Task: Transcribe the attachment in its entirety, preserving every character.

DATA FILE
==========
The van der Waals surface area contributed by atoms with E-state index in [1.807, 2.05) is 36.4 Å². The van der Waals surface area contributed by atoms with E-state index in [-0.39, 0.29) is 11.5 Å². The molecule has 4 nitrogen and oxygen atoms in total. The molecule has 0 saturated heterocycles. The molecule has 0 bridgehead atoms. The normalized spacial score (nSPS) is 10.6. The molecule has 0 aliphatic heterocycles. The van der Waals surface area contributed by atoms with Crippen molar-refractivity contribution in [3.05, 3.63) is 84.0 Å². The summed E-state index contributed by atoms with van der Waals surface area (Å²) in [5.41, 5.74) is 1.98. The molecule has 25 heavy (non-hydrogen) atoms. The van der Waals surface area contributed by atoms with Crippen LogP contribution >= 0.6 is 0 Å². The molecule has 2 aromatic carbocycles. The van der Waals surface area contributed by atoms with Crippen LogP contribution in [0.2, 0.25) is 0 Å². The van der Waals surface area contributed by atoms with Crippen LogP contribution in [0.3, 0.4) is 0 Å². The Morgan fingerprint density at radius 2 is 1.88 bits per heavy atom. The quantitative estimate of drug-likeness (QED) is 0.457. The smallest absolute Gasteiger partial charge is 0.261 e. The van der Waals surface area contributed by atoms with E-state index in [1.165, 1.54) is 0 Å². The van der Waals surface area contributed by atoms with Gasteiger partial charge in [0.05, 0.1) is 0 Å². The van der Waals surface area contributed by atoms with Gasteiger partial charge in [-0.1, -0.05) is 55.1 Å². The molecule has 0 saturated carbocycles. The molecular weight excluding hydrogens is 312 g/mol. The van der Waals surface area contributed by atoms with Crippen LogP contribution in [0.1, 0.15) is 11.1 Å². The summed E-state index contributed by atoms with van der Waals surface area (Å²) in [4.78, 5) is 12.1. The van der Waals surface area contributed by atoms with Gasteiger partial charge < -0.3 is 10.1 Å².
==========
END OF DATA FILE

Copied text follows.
The van der Waals surface area contributed by atoms with E-state index in [1.807, 2.05) is 36.4 Å². The van der Waals surface area contributed by atoms with E-state index in [-0.39, 0.29) is 11.5 Å². The molecule has 4 nitrogen and oxygen atoms in total. The molecule has 0 saturated heterocycles. The molecule has 0 bridgehead atoms. The normalized spacial score (nSPS) is 10.6. The molecule has 0 aliphatic heterocycles. The van der Waals surface area contributed by atoms with Crippen molar-refractivity contribution in [3.05, 3.63) is 84.0 Å². The summed E-state index contributed by atoms with van der Waals surface area (Å²) in [5.41, 5.74) is 1.98. The molecule has 25 heavy (non-hydrogen) atoms. The van der Waals surface area contributed by atoms with Crippen LogP contribution >= 0.6 is 0 Å². The molecule has 2 aromatic carbocycles. The van der Waals surface area contributed by atoms with Crippen LogP contribution in [0.2, 0.25) is 0 Å². The van der Waals surface area contributed by atoms with Crippen LogP contribution in [0.3, 0.4) is 0 Å². The Morgan fingerprint density at radius 2 is 1.88 bits per heavy atom. The quantitative estimate of drug-likeness (QED) is 0.457. The smallest absolute Gasteiger partial charge is 0.261 e. The van der Waals surface area contributed by atoms with E-state index in [1.165, 1.54) is 0 Å². The van der Waals surface area contributed by atoms with Gasteiger partial charge in [0.05, 0.1) is 0 Å². The van der Waals surface area contributed by atoms with Gasteiger partial charge in [-0.1, -0.05) is 55.1 Å². The molecule has 0 saturated carbocycles. The molecular weight excluding hydrogens is 312 g/mol. The van der Waals surface area contributed by atoms with Crippen LogP contribution in [0.1, 0.15) is 11.1 Å². The summed E-state index contributed by atoms with van der Waals surface area (Å²) in [4.78, 5) is 12.1. The van der Waals surface area contributed by atoms with Gasteiger partial charge < -0.3 is 10.1 Å².